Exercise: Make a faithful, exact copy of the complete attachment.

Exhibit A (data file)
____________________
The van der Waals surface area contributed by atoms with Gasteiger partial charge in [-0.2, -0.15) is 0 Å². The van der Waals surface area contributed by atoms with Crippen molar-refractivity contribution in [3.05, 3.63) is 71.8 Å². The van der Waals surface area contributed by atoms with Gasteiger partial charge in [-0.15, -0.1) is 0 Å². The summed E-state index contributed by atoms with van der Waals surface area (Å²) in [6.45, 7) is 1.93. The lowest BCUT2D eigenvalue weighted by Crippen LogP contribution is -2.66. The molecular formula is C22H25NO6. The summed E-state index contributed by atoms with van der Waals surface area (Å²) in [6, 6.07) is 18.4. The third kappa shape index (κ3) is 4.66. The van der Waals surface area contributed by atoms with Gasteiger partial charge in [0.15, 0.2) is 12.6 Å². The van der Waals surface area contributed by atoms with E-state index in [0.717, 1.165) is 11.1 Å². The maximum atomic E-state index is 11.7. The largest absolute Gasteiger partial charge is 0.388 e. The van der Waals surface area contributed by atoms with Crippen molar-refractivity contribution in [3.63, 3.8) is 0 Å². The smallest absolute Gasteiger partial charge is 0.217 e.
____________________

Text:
The van der Waals surface area contributed by atoms with Gasteiger partial charge in [-0.2, -0.15) is 0 Å². The van der Waals surface area contributed by atoms with Crippen molar-refractivity contribution in [3.05, 3.63) is 71.8 Å². The van der Waals surface area contributed by atoms with Gasteiger partial charge in [-0.15, -0.1) is 0 Å². The summed E-state index contributed by atoms with van der Waals surface area (Å²) in [6.45, 7) is 1.93. The lowest BCUT2D eigenvalue weighted by Crippen LogP contribution is -2.66. The molecular formula is C22H25NO6. The summed E-state index contributed by atoms with van der Waals surface area (Å²) in [6, 6.07) is 18.4. The third kappa shape index (κ3) is 4.66. The van der Waals surface area contributed by atoms with Gasteiger partial charge in [0.15, 0.2) is 12.6 Å². The van der Waals surface area contributed by atoms with E-state index in [0.717, 1.165) is 11.1 Å². The maximum atomic E-state index is 11.7. The largest absolute Gasteiger partial charge is 0.388 e. The van der Waals surface area contributed by atoms with Crippen molar-refractivity contribution in [3.63, 3.8) is 0 Å². The smallest absolute Gasteiger partial charge is 0.217 e.